The number of fringe groups may increase, but their membership will be small and their impact will be limited. Indeed, the behaviour of “insurgents” now in Iraq seems to indicate this.
I’m not sure that the numbers of these groups will actually increase. But then we don’t need a lot of such groups to be worried. A few really bad ones will do, and that will probably happen.
Generally, interest groups are well-served by the internet, and tiny communities can become small communities more easily. They will be (are) global.
They will solidify and increase, but so will governments’ ability to track and extinguish them. This will be an ongoing ebb and flow.
Like civic groups, these organizations are too small to have the drive and funding to develop comprehensive newtork infrastructures.
Smart zealots will avoid the Net…it will lead the authorities right to them.
It is possible that Internet-based extremist groups will be more visible than their non-Web versions, and hence, generate counter movements.
Information and technology should become a healer not a destructive force. History has a way of repeating itself rather than being significantly being modified by technology.
Groups of zealots appear to be on the rise in all areas. Whether this leads to violence, I don’t know. But it is a perhaps one of the sharpest dividing times in my lifetime. It is like we are in a civil war, with brother against brother and neighbor against neighbor. There is no common good in the USA or the world at the moment. Technology and on-lineness are minor facilitators in this process. Tight personal networks on-line are unlikely but on-line as a filter of information, with only trusted sources is very likely. ”Trusted” networks might be a better way to talk about on-line groups. I ”trust” them for the truth about America’s involvement in Iraq (whether the trusted source is Fox News, the Mormon Church or al-Jazeera doesn’t really matter as long as it is your trusted group).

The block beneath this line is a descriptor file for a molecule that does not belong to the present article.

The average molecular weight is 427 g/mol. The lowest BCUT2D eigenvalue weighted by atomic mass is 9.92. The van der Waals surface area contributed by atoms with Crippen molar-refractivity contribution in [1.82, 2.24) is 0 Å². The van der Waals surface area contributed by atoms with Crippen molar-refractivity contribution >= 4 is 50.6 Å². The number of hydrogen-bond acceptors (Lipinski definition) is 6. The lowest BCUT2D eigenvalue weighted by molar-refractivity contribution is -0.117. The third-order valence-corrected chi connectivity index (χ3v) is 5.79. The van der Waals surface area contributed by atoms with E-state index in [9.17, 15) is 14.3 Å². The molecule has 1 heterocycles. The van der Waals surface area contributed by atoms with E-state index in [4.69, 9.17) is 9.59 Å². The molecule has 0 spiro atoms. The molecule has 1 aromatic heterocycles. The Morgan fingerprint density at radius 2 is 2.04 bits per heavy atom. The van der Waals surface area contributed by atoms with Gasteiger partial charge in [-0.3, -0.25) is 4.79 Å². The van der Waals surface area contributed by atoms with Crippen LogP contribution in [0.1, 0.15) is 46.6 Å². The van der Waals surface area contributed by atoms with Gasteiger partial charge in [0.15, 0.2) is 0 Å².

These are two different questions: Will fundamentalism expand? Does the Internet lead to tight personal networks? As to the second, no, I do not believe that to be true. The Internet leads to diversity and viewpoint exchange. It leads to access to unheard voices. It leads to dialogue. But the first question is: Will alienation expand? I fear it will. Capitalism now runs unchecked by communism. The gap between the rich and the poor expands. The rich in the U.S. make more than other countries. Violence and fear are making imbeciles out of people, and the lofty goals of the U.S. democratic experiment have all but been forgotten ? Karl Marx may yet be right – that Capitalism will collapse in revolution of some type and be transformed into something else. Simply because the USSR failed does not mean that Marx was not right that Capitalism has within it the seed of its own destruction.
The Internet, having broken boundaries of geography and linear time, enables niche groups to reach a ”critical mass” much more quickly and conveniently than in previous generations. But of course the zealots are not limited to religion and politics; they also include the quilters and the “Star Wars” fans and the peaceniks. The Internet itself is agnostic, and so should be your question.
Well, they’re there now, but I don’t foresee a marked increase of online presence – at least for groups advocating violence and illegal activity – because I don’t think the security will be there: the digital world is very sticky, and their actions will leave traces.